The Silence We Eat by Oyindamola is a book that has carved a space for itself in recent literature about women’s experience. This book does not pretend to represent all women; rather, its strength lies in highlighting specific women’s experiences of silence, cultural bondage, and the difficulty in articulating certain events.
Subtitle: You know that you have officially made it when a Professor at the Department of English in Obafemi Awolowo University (Kayode Omoniyi Ogunfolabi) writes a 3-page analysis of a story from your published book... Please Read.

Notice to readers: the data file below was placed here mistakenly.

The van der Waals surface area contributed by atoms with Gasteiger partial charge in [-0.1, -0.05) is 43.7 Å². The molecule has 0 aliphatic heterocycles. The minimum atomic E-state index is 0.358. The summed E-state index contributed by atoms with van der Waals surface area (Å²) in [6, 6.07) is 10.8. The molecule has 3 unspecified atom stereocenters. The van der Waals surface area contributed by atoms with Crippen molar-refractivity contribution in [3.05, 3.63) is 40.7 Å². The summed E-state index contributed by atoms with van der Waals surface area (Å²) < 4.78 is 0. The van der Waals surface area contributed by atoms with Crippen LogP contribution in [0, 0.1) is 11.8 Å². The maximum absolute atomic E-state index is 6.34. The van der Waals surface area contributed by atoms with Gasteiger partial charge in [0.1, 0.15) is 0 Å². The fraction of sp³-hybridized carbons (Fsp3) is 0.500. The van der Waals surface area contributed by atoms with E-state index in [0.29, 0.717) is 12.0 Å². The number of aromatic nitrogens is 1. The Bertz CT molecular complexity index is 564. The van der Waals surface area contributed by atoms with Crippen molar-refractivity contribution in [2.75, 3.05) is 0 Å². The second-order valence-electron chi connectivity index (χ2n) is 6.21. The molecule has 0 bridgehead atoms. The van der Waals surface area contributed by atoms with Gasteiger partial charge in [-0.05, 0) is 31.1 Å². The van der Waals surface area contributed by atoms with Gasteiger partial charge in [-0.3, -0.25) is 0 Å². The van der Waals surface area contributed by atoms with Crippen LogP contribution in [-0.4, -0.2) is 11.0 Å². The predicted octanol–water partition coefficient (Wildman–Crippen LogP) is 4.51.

The Silence We Eat by Oyindamola is a book that has carved a space for itself in recent literature about women’s experience. This book does not pretend to represent all women; rather, its strength lies in highlighting specific women’s experiences of silence, cultural bondage, and the difficulty in articulating certain events. I am particularly struck by one of the poems entitled, “Saved.” The poem begins by returning to the sites of subjection. That is, the poem functions as a kind of cultural memory that forces readers to confront institutions that participate in, reinforce, and perpetuate women’s subjugation. Three of these are the family, hospital, and the church. One of the most effective and therefore repressive sites of subjection is the family. This is the space where a particular woman is identified as, or named as, a problem, before she is transferred to other disciplinary apparatuses of the society. The family, in particular, operates as a primordial sign whose material presence has been effaced and therefore, has erased its intent for power. Its absence, nevertheless, does not fail to facilitate the power to signify, a power that predates and vanishes from the poem.